This week, my blog takes a turn into equine genealogy.
First things first, I introduce you to the Suffolk Punch, in case you’ve not come across one before. This is Mum Ruby and nine week old son Trojan, currently summering at Gressenhall Farm and Workhouse just north of Dereham in Norfolk:
If you’ve not seen a Suffolk before, the first thing that will probably strike you is their size. Weighing in at around a tonne and up to 17.2 hh (this means around 70 inches from the ground to the withers - in other words getting on for six foot before you take the head and neck into account!). These are powerful, beautiful animals. It was their strength which made them perfect for agricultural work in the days before mechanisation. All Suffolks are chesnut (traditionally spelt deliberately without a ’t’).
I’ve been a fan of the Suffolk Horse (also sometimes known as the Suffolk Sorrel) for a very long time. A few weeks ago, Mum sent me a scanned copy of a letter I wrote as a teenager which was printed in the East Anglian Daily Times. The letter was in support of their ‘Save the Suffolk Punch’ campaign which was launched in 2001 when the stud at Hollesley was under threat. I was 15 at the time and a typo lives on to haunt me to this day:
Did you spot the mistake I was referring to? If you’re not ‘into’ Suffolk Punches, you probably didn’t, because you would need to know that every Suffolk Punch alive today can ultimately trace its ancestry back to one male, named Crisp’s Horse of Ufford, who was foaled in 1768 – now that’s some well recorded family tree! Although the breed has origins further back, Suffolk Punches have really been ‘devoted to us’ for less than 500 years. Norfolk and Suffolk’s relatively isolated position meant that breeds that were developed here were unique to those elsewhere in the country.
Thankfully, ten years on from writing the letter above, you can still find Suffolks in stables up and down the Country. However, to the best of my knowledge, they are still rarer than the Giant Panda, as indeed they were in 2001. I’ve even been privileged enough to spend time with a few of the gentle giants, my favourite of whom was Major, who once met the children at Easton Farm Park on a regular basis.
Once a common sight on farms across East Anglia, numbers crashed in the 1960s. With the advent of mechanisation, there was simply much less of a need for horses in agriculture. With a concerted effort, numbers of the Punches are now slowly growing again. Just this weekend I visited Gressenhall Farm and Workhouse in Norfolk. Despite having lived close by for many years, I have only ever visited for work, either for meetings or manning stands. Taking advantage of the weekend’s special event – harvesting by the heavy horses – I have finally put this to rights.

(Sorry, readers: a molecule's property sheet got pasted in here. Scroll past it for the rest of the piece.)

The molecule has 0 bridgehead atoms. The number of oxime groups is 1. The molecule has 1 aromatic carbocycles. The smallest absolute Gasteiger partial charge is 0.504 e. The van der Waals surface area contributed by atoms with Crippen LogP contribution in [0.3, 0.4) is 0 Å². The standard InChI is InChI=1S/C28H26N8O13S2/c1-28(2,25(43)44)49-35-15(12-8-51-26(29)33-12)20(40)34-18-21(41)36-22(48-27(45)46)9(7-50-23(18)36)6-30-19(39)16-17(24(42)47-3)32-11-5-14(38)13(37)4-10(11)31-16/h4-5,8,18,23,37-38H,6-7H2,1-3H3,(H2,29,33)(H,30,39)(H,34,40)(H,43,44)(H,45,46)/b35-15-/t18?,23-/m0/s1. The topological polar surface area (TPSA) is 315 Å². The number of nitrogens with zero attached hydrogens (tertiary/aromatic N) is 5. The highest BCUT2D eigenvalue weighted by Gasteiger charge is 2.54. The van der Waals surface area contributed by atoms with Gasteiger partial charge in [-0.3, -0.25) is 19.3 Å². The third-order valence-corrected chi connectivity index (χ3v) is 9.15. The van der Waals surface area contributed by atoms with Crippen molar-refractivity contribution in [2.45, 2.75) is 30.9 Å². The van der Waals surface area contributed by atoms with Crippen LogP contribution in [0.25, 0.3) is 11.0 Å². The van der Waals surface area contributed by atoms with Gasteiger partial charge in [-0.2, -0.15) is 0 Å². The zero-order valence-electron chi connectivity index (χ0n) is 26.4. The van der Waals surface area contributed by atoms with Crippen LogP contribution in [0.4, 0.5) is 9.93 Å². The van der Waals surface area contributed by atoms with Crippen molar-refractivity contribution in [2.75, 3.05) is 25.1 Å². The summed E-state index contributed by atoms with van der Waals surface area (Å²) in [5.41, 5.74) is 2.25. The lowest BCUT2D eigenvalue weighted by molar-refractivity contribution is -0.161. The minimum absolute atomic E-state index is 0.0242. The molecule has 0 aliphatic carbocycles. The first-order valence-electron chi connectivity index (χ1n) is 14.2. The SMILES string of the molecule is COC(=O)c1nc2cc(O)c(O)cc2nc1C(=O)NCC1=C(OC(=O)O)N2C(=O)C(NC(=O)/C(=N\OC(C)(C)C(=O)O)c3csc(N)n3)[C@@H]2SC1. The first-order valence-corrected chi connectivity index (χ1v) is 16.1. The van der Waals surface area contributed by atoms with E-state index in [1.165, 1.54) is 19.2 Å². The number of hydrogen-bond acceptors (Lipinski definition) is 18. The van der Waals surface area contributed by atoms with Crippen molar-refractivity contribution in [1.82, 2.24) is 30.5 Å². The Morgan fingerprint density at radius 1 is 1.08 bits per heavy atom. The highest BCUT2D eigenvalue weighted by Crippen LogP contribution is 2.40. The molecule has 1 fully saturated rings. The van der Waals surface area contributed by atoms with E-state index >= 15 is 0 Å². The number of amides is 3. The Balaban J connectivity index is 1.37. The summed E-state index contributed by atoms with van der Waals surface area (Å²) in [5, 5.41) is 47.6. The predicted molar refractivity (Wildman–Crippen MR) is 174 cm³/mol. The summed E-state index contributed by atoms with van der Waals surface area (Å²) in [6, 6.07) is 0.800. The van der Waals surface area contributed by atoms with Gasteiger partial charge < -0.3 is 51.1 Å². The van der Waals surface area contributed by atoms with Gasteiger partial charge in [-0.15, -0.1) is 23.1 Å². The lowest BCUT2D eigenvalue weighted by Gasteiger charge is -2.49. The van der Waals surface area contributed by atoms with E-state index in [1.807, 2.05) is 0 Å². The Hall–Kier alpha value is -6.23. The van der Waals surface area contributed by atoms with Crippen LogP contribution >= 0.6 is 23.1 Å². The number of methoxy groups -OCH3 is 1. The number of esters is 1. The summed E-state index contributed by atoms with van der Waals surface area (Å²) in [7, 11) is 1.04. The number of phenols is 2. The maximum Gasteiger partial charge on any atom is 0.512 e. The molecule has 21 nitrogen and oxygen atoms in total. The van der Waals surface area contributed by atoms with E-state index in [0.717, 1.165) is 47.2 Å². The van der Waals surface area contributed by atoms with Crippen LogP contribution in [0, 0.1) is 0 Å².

Gressenhall is interesting for many reasons. It is home to the only House of Industry open to the public in Norfolk, built in 1776 for the hundreds of Mitford and Launditch and becoming a Poor Law Union in 1836 (see photos below with a less-than-glamorous assistant real ominous skies). The site is enormous and included Union Farm which provided work and produced food for the residents. The register for Gressenhall St Mary, not to be confused with the work house chapel, is particularly useful for researchers because reputed fathers were regularly named on the baptism records for illegitimate children. St Mary itself is a slightly unusal church because of its central tower (as opposed to a tower on the end of the nave).
However, this is not a post about the workhouse – although I would definitely recommend a visit to see it for yourself. If you are interested in finding out more, many people have already written about it, and of course Peter Higginbotham’s website, www.workhouses.org provides a wealth of information.
Crossing from the Workhouse to the Farm, Sunday was really about the horses. A little Lightroom wizardry to remove bystanders and a combine and you might be able to fool the occasional person that this is an old photo! As will be no shock to everybody reading this, I actually took the photo below at about 3 o’clock in the afternoon last Sunday. Harvesting with heavy horses is actually a surprisingly fast activity....for as long as they can travel in a straight line.
A lot of people seem to have a bad habit of saying their ancestors were ‘only ag labs’. Did you think your ag labs were boring? Going to see something like this makes you realise how much skill they needed to possess and how hard they had to work to make a living. You can’t just put a horse in front of a plough and hope for the best (like you would a tractor!?). Years of care and training are necessary in order to bring in a successful harvest, and the bond between man and horse is a very close one.
Suffolk Punches make up a third of the Suffolk Trinity. The other legs on the tripod are the Red Poll cow (pictured below) and the Suffolk Sheep. Additionally, there is also the the Large Black pig (also pictured) which some might argue is a fourth ‘Suffolk’, or at least East Anglian, breed – a similar pig was bred at around the same time in Devon/Cornwall however.
So, there you have it. The Suffolk Trinity at Norfolk’s Union Farm. I’ve said it many times, but if you can visit places like this, see the buildings close up and meet the breeds your forebears tended day after day, you can really bring your family research to life. For more photographs, visit my facebook page.
This is not supposed to be a blog about the ins and outs of the different breeds – I do not own any of the trinity! If you are interested you may like to visit some of the following websites:
Let’s hope scenes like this will be around for some time to come....